63]         There is no dispute that the plaintiff suffered physical injuries from the motor vehicle accident in August 2009. The defendants accept that the plaintiff suffered soft tissue injury to her neck, back and shoulder areas. The defendants also accept that the plaintiff suffered a disc herniation which came on about one month after the accident but appeared to improve clinically by January 2010…

[82]         While I find that the plaintiff’s physical injuries had largely resolved by the summer of 2011, I accept Dr. Badii’s opinion that she will experience some degree of lower back pain for some period of time into the future. However, it does not appear that the lower back pain will limit her functioning in a material way either at work or recreationally…

[111]     In light of my conclusions regarding the plaintiff’s injuries, including their severity, the resolution of the most severe injuries, the impact of her injuries on her lifestyle and general well-being, I have concluded than an award of $50,000 is reasonable.

[112]     In arriving at that amount I have considered that the plaintiff failed in some respects to mitigate her damages. She discontinued physiotherapy and did little by way of an exercise program as recommended by her treating physicians. She also did not take anti-depressants as recommended and increased her use of marihuana. However, I do accept that the plaintiff did take some steps that may have contributed to her substantial recovery in 2011.

$45,000 Non-Pecuniary Assessment for “Persistent Episodes of Low Back Pain”

May 1st, 2016

Reasons for judgment were released this week by the BC Supreme Court, New Westminster Registry, assessing damages for a persistent low back injury.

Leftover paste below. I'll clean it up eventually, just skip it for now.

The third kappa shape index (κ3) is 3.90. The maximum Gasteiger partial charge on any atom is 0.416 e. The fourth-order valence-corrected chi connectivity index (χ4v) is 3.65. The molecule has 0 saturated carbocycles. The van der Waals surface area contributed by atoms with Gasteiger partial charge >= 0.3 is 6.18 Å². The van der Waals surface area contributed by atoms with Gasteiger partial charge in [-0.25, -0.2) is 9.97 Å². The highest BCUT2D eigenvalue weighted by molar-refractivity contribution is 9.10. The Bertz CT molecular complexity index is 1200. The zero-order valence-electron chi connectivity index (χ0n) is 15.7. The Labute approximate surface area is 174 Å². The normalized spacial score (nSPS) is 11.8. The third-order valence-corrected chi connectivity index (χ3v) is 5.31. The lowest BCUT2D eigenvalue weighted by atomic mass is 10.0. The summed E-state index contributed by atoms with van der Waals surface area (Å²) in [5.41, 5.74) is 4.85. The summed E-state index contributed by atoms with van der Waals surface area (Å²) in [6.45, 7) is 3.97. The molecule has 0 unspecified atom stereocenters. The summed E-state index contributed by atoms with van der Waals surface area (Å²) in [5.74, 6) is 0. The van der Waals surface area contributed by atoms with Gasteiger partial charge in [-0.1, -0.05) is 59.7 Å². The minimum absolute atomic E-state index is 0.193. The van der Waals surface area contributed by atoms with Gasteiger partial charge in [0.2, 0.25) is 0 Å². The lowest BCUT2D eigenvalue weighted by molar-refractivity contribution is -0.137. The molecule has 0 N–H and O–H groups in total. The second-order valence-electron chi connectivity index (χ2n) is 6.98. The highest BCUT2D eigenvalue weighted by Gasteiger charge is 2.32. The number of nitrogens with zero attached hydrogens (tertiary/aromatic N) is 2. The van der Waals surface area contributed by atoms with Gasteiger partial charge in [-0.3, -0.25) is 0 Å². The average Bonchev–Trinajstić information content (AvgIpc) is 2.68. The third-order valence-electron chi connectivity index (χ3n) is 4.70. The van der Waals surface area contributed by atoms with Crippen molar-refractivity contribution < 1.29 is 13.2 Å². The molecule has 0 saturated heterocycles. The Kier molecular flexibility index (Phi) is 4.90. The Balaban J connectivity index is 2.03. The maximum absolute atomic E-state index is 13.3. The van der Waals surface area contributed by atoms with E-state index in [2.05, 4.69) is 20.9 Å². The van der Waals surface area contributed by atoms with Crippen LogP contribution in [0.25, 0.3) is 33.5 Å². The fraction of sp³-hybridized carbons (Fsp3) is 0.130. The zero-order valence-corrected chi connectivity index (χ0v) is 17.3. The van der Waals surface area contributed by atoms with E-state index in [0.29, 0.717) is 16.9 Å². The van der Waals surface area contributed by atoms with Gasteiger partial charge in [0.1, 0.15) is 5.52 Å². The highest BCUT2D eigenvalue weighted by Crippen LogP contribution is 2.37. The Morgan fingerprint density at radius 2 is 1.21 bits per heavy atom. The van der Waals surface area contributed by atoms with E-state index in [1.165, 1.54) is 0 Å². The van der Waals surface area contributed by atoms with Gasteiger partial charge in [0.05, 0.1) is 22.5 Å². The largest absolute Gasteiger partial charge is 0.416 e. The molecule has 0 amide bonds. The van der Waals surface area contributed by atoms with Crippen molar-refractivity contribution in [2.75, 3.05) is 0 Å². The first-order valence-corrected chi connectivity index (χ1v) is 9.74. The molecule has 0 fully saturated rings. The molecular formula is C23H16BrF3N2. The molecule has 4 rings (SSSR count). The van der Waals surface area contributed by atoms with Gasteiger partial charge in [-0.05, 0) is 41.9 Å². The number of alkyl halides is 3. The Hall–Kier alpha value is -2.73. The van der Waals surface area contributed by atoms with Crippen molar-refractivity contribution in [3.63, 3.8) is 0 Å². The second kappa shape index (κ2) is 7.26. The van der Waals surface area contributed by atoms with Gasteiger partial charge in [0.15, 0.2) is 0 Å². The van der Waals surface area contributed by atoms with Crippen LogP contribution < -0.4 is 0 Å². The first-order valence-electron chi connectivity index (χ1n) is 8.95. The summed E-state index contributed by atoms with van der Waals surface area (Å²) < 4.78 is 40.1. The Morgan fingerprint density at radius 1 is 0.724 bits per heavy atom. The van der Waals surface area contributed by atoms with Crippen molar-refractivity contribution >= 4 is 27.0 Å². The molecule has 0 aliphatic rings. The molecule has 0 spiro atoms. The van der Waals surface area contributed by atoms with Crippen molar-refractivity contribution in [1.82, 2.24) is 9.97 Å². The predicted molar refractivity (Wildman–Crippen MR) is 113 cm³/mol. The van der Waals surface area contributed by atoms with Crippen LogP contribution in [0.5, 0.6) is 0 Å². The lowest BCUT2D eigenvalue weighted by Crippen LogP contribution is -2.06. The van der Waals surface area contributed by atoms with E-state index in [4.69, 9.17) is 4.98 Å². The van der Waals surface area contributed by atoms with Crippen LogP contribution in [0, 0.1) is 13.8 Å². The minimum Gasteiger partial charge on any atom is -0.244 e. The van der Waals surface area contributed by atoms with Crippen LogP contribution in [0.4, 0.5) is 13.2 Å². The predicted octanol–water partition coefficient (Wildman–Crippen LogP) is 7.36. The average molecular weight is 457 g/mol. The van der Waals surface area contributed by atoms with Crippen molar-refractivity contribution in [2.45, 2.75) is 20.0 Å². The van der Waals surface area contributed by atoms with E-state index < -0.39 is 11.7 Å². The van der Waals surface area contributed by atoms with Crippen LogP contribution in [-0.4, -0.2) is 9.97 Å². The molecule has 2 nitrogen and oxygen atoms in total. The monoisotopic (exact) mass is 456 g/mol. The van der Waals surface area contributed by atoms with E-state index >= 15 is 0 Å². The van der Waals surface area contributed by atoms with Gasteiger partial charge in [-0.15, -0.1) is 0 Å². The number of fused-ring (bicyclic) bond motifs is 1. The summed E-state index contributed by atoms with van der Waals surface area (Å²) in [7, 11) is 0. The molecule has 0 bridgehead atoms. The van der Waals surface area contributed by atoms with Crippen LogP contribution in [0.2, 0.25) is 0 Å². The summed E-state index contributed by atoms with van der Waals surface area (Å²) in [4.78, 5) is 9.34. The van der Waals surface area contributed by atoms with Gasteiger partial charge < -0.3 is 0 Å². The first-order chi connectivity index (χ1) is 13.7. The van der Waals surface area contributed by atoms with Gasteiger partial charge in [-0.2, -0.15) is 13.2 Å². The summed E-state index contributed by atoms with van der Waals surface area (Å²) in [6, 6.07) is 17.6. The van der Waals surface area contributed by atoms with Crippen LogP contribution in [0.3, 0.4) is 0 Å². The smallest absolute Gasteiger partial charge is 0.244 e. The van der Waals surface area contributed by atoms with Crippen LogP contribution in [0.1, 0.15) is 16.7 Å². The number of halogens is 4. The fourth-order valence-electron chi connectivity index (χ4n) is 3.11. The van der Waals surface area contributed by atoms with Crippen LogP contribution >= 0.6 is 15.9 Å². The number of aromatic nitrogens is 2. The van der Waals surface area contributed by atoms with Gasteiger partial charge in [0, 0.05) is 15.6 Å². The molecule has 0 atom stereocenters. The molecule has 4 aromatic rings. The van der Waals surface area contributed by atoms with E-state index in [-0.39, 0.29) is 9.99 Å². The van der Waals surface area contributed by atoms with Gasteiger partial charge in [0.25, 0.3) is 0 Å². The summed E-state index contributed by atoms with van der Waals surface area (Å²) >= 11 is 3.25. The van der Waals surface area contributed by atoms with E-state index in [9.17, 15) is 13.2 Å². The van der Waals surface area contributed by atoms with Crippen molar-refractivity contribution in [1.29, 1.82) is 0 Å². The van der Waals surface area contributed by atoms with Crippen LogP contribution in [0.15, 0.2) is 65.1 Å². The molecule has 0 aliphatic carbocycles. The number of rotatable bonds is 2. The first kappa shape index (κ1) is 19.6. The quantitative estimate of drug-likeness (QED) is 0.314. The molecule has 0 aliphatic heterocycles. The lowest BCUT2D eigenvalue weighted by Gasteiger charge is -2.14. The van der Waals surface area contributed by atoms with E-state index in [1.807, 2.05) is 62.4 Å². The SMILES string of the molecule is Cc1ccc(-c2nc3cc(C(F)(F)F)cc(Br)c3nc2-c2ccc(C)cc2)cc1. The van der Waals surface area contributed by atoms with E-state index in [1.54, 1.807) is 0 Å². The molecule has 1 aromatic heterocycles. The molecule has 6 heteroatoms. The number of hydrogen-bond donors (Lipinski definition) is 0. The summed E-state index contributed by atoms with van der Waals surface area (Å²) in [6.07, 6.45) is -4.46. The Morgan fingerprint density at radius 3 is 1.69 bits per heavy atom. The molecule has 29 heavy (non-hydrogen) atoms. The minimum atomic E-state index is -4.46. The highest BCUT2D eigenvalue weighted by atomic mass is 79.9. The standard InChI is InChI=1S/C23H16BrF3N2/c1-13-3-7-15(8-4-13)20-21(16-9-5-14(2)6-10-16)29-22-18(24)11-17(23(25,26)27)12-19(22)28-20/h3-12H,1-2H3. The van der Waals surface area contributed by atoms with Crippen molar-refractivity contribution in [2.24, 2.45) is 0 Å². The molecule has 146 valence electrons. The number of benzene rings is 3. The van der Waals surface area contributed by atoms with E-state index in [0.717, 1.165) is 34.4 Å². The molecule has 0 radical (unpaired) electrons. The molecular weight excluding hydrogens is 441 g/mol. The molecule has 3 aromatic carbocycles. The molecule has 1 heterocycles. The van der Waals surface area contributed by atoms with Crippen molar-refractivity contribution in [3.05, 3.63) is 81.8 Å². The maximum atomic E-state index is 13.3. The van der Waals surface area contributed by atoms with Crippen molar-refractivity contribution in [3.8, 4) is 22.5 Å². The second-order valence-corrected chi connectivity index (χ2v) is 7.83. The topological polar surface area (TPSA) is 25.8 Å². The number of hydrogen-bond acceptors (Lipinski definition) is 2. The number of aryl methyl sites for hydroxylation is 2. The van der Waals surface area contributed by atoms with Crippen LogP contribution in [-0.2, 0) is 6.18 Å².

In the recent case (Jones v. McLerie) the Plaintiff was involved in a 2011 rear-end collision that the Defendant admitted fault for.  The collision caused a low back soft tissue injury that persisted to the time of trial with symptoms flaring with heavier physical activity.  In assessing non-pecuniary damages at $45,000 Mr. Justice Saunders provided the following reasons:

[37]         I find that Mr. Jones continues to be significantly affected by persistent episodes of low back pain triggered by heavier physical exertion. Mr. Jones struck me as a somewhat stoic individual, inclined to understate the impact of his condition. He is the sole breadwinner of his young family, and he seems determined not to let his symptoms substantially interfere with his life. That having been said there have been some restrictions imposed on his physical activities and his enjoyment of life has been negatively impacted, to a relatively minor though not insignificant extent, and his relationships with family members has been adversely affected….

[39]         Exercise – or the lack thereof – has been and will be a key component in his recovery. I am struck by Dr. Helper’s opinion that Mr. Jones has a “good probability of maintaining his low back symptoms at a mild degree of severity with a dedication to fitness…”. I am not, contrary to the submission of the defence, going to reduce Mr. Jones’ damages award for a failure to mitigate by reason of him not having undertaken a regular exercise program; the strains of coping with a young family and with changes in his employment have, in my view understandably, led to him not making exercise a priority. However Dr. Helper’s assessment has brought home how critical exercise will be. Mr. Jones, with a young family to care for her, would appear to be strongly motivated to dedicate himself to exercise recovery program that will, as Dr. Helper says, maintain his symptoms at a mild degree of severity.

[40]         There is, of course, a risk that he will not do so, but in that eventuality any worsening of his symptoms would, going forward, substantially arise from his own failure to mitigate, limiting the defendant’s responsibility…